In 1975, as the fighting in Vietnam intensified and the event that would come to be known as the Fall of Saigon seemed imminent, Peter Ngyuen’s father fled the city on a boat. He ended up in Seattle before making his way to New Orleans, where he met Ngyuen’s mother and started a family. Today, his son is a thriving member of the New Orlean’s community: Peter Ngyuen is the owner and chef of Banh Mi Boys, which incorporates Creole flavors into the traditional Vietnamese sandwich.
Ngyuen’s father’s story is not an uncommon one in Louisiana. According to Census data from 2010, Louisiana has the 10th-largest Vietnamese population in the country. Today, New Orleans’ Vietnamese population numbers around 14,000 people.
Catholic organizations spearheaded efforts to welcome refugees fleeing the Vietnam War and provide them with a safe haven. In Louisiana, refugees found a hot subtropical climate not all that different from Vietnam and a cuisine that shares an affinity for seafood and spice. In fact, Vietnamese refugees were instrumental in helping invigorate the fishing and shrimp trade. As of 2014, one-quarter of the state’s commercial shrimpers were Vietnamese refugees.
Food has been a bridge between cultures since the Vietnamese community first began to take root in New Orleans. Despite the fact that Katrina devastated the Versailles neighborhood where many Vietnamese refugees settled, the Vietnamese restaurant scene is thriving.
“I just see that, more and more, New Orleans restaurants incorporate Vietnamese flavors, rather than the other way around,” Ngyuen tells me. “They’re using a lot of Vietnamese vegetables, for instance.”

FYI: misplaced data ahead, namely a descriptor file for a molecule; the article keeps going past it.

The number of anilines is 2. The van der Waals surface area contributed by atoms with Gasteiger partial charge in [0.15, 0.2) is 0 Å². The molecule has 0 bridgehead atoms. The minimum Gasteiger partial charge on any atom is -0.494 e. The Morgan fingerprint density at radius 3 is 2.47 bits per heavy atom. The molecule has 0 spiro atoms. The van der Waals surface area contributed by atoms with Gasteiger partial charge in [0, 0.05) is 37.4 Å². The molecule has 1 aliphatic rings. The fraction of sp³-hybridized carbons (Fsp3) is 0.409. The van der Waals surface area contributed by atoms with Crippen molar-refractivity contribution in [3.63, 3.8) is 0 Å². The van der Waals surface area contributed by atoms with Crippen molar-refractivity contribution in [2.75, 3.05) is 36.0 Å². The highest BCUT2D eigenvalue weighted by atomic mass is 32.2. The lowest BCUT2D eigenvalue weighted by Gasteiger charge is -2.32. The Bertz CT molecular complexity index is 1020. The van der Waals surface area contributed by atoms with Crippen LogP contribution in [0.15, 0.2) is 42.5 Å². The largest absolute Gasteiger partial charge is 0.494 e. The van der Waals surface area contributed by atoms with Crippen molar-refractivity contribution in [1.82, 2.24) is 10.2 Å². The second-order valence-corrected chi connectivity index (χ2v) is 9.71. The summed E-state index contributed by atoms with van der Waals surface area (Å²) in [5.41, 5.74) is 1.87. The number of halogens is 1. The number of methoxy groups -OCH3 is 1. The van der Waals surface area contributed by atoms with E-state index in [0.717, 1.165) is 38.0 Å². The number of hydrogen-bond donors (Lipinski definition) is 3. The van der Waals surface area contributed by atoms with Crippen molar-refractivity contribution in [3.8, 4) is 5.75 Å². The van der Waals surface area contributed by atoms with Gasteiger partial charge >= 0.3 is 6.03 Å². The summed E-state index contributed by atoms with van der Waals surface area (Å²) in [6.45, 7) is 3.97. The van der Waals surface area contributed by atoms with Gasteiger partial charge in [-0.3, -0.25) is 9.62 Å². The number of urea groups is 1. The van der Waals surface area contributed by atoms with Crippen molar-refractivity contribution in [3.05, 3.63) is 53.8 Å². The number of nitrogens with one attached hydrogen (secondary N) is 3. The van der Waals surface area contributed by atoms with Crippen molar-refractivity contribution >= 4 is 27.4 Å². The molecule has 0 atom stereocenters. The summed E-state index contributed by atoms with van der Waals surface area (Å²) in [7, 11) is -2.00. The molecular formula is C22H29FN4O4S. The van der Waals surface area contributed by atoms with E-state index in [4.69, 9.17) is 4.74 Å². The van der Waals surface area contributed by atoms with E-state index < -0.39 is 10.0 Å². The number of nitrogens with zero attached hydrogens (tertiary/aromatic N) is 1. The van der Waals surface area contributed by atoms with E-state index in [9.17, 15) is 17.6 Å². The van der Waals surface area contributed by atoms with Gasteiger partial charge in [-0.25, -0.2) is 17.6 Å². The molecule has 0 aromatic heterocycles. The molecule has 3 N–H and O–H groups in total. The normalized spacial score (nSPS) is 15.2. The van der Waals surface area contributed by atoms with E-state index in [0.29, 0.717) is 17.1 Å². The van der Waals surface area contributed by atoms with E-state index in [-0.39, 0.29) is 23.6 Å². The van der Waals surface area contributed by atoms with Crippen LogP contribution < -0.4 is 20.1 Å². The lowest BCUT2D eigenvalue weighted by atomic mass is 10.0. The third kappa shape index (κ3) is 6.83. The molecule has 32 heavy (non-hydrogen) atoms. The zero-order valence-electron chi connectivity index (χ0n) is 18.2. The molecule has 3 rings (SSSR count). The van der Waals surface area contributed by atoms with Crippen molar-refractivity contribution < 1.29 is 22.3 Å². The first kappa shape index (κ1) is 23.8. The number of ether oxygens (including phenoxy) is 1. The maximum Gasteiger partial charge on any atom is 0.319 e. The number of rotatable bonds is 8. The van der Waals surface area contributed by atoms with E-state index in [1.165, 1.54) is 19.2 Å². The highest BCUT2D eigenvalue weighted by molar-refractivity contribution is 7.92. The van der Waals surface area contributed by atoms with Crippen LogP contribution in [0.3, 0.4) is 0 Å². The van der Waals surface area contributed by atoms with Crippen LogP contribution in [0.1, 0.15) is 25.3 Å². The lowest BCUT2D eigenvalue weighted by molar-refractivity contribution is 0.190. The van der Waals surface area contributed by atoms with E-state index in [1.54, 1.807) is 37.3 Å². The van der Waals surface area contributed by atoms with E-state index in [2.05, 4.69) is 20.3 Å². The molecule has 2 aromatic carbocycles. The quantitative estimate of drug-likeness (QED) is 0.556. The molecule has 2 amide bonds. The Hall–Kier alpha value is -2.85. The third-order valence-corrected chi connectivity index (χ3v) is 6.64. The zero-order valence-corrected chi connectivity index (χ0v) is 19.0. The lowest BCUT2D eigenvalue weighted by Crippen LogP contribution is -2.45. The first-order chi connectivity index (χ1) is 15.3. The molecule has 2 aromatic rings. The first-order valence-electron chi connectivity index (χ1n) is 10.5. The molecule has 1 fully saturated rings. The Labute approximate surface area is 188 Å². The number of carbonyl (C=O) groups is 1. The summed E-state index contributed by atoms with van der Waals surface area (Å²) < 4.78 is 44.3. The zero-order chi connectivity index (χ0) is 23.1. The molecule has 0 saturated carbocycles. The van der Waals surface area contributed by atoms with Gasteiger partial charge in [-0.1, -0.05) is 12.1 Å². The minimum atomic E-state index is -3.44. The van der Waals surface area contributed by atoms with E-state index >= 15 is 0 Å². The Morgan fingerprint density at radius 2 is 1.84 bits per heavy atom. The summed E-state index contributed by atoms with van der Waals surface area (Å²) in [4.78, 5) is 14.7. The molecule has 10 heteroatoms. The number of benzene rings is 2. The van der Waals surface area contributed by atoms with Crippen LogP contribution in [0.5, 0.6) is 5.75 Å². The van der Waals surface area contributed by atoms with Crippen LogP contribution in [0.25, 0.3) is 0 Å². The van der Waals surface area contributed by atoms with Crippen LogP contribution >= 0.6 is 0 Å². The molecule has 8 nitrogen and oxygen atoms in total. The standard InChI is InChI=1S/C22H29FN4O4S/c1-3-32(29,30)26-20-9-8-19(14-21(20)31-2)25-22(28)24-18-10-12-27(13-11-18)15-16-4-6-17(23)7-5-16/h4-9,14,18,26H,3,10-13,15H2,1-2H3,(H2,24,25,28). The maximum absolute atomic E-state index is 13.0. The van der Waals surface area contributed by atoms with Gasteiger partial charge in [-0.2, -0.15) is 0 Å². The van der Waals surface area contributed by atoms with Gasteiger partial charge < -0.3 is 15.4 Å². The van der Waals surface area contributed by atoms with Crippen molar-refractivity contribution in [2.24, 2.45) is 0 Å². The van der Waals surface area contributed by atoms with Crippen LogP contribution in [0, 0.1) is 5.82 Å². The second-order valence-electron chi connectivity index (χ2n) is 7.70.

At Banh Mi Boys, Ngyuen plays with the traditional Vietnamese sandwich, adding not just flavors he grew up with but also barbecue and Hawaiian ingredients. In addition to traditional options like grilled pork and grilled shrimp, he offers Vietnamese sandwiches with fillings like Bang Bang Shrimp, fried gulf shrimp tossed in a sweet thai chili sauce, Spicy Asian BBQ Brisket, pulled pork, honey Sriracha shrimp, and braised pork belly.
“Nobody has really modernized the banh mi,” Ngyuen says. “There were already a bunch of pho places around here and I wanted to focus on the bahn mi, and at that time, it was secondary.”
For Ngyuen, Vietnamese and Creole cuisine are an obvious match. There are similarities in climate, flavors, and ingredients — especially when it comes to spice, garlic, and seafood.
“Both were French colonies and both are river deltas, both have a lot of brackish water seafood, [and] the growing seasons are very similar,” adds Michael Gulotta, a New Orleans native and chef at Mopho, which is focused on pho, the ‘“po-mi” sandwich, and curry and vermicelli bowls with a distinctive New Orleans twist.
In his po-mi sandwich, for instance, the protein is a New Orleans staple — fried shrimp, oysters, spicy sausage patties — but the vegetables and garnishes are all Vietnamese, from pickled vegetables to mint, clinato, cucumber, and jalapeno. In addition to incorporating the obvious seasoning to Southern dishes, like lemongrass, chilis, and ginger, Gulotta has learned how to incorporate ingredients that might not be as familiar to newcomers to Vietnamese cuisine.